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July 22nd, 2010
11:16 AM ET

Vaginal births after C-section usually OK, docs say

Delivering a baby vaginally after a C-section is a “safe and appropriate choice” for most women, the American College of Obstetricians and Gynecologists said Wednesday.

The practice has been discouraged by many doctors and insurers in recent years.

Under the new guidelines, women who have had two previous C-sections or are carrying twins are among those now considered appropriate candidates for a vaginal birth after Caesarean, or VBAC.   Between 60 and 80 percent of women who attempt VBAC will be sucessful, the doctors said.

The guidelines "emphasize the need for thorough counseling of benefits and risks, shared patient-doctor decision making, and the importance of patient autonomy," says Dr. Richard N. Waldman, ACOG's president, in a press release.  "The current C-section rate is undeniably high and absolutely concerns us ob-gyns."

The recommendations come after years of many American hospitals and doctors insisting women who have C-sections continue to do so with subsequent births.  The rate of Caesareans has increased from 5 percent in 1970 to over 31 percent in 2007.  Waldman blames the "onerous medical liability climate" for the dramatic increase in C-sesctions.   "Our primary goal is to promote the safest environment for labor and delivery, not to restrict women's access to VBAC."

Not every woman is a candidate for a VBAC.  Women who have to have an emergency C-section after attempting a VBAC may have a higher risk of injury. At the same time, a successful VBAC has fewer complications than a repeat Caesarean.  Click here for some of the pros and cons.  Experts say if you are thinking about having a VBAC, it is important to talk with your ob/gyn early in your pregnancy.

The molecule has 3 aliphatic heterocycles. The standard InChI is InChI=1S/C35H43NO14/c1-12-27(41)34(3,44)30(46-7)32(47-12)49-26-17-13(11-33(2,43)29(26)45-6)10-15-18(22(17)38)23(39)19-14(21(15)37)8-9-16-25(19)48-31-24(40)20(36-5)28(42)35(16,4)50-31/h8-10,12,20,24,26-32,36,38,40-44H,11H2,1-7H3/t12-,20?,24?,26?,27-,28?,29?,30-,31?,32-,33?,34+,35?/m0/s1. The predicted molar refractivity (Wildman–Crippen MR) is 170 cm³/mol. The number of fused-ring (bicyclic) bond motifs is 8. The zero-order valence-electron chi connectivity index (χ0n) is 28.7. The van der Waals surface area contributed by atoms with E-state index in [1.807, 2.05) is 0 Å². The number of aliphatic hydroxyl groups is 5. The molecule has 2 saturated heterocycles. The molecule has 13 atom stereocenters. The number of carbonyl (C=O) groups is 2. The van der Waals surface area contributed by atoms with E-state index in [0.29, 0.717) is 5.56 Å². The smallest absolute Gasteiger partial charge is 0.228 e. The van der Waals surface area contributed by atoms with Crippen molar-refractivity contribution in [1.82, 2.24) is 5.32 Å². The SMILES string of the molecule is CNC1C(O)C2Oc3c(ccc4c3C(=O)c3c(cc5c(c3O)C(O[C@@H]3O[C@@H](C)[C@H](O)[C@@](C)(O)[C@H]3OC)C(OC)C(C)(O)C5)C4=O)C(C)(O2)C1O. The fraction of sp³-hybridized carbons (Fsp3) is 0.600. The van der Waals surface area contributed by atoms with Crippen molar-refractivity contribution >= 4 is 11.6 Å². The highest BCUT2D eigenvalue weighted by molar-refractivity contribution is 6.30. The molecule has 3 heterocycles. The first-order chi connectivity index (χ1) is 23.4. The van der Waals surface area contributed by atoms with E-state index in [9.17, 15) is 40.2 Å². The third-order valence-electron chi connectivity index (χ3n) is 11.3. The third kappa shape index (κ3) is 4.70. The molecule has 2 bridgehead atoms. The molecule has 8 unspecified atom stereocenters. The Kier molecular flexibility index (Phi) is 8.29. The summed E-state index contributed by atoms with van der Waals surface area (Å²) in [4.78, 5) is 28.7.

The conflict over the policy was captured on CNN in the story of Arizona resident Joy Szabo, who wanted to deliver her fourth child by VBAC. Because the hospital in her hometown, Page, Arizona, did not allow vaginal birth after Caesarean, Szabo had to leave  her family in the last weeks of her pregnancy and move to Phoenix to be near a facility that would allow her the childbirth she wanted.  (She delivered vaginally with no complications last December.)


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Get a behind-the-scenes look at the latest stories from CNN Chief Medical Correspondent, Dr. Sanjay Gupta, Senior Medical Correspondent Elizabeth Cohen and the CNN Medical Unit producers. They'll share news and views on health and medical trends - info that will help you take better care of yourself and the people you love.